The story I ended up with (mentioned briefly in this post, last summer) was twenty-eight pages — too long to submit to any magazine for publication, too short to be a book. Nonetheless, everyone thinks their offspring is beautiful and perfect, and I loved my monstrously obese brainchild. I just couldn’t show it off to anyone because it was too fat to go outside.

Writers do this all the time, committing to paper the commercially unusable, simply because a particular story demands to be told. It’s like demonic possession, minus the vomiting of pea soup. Knowing that I’m in good company for having created something ostensibly worthless did nothing to lessen the feeling that I wasted a couple of weeks of my life when I filed my story, “The Association, Ethan Birch,” into a folder bulging with other misfit works I’ve written under the influence of the Muse.

That Muse, she’s a capricious thing. Those weeks I spent writing, rewriting, and polishing “The Association, Ethan Birch” were actually time I was ignoring another, more ambitious project, a sci-fi novel I summarized inartfully (not to mention inaccurately) as “Rain Man on a spaceship.” After months of false starts and tens of hours of research into a motley array of subjects — weaving-loom operation, chromatophore reflection in cuttlefish, the possibility of Lorentzian wormhole traversal as a means of interstellar travel — I realized that my novel-in-progress could not overcome one critical stumbling block: all the factual correctness and theoretical plausibility in the universe couldn’t make up for the narrator, an autistic savant with a faculty for machines, being totally unrelatable.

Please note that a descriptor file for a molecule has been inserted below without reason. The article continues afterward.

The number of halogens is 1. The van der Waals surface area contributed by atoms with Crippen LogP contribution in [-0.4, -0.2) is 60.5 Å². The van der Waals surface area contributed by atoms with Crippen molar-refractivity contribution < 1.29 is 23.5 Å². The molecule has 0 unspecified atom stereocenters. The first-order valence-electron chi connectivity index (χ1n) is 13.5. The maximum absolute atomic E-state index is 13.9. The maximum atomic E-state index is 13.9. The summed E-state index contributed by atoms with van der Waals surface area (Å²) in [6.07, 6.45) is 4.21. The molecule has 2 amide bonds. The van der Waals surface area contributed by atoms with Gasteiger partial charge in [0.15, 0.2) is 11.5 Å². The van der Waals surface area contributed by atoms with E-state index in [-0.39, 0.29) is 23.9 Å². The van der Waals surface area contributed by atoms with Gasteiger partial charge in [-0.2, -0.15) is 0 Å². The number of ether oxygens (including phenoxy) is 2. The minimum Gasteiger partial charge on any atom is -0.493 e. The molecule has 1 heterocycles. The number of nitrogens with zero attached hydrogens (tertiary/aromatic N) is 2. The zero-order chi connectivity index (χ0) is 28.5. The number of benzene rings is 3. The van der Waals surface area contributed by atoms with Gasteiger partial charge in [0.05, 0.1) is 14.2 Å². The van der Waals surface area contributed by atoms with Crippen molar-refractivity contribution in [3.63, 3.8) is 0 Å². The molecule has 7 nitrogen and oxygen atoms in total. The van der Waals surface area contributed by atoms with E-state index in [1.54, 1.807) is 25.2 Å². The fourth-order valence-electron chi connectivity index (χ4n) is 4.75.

To a great degree, character is story. Who a protagonist is determines much of a plot, far more than all the deus ex machina happening in bad TV may suggest. Desires, fears, quirks, curiosities, shortcomings — these shape a character’s decisions, and no matter how white-knuckled a writer may want to grip his story, no matter how many natural disasters, serious illnesses, or freak accidents he enlists to assert authorial control, the characters are the ones who decide how a narrative will unfold. At least, this is how it goes in effective fiction. A writer could presumably construct a story around nothing but elements that are beyond conscious human influence, but then he’d have a Michael Bay script: CARS’ BRAKES GIVE OUT, MILE-WIDE METEORITE COLLIDES WITH EARTH, VOLCANOES ERUPT... and so on.

Having interesting and believable characters is an obvious part of the challenge a writer faces. Ensuring that the anticipated story is flexible enough to accommodate those characters is another part. To make the novel I was writing work, the story had to be told in the first person. Yet the protagonist’s unrelatable otherness was irreducible. To change him would be to alter the plot; to alter the plot would be to fail to tell the tale I needed to tell — a situation too twisty to even call a catch-twenty-two. (And here’s a bit of dramatic irony: the working title I had for the novel was Singular.) Another, less flattering but more honest way of expressing this is to say that the tale I wanted to tell sucked.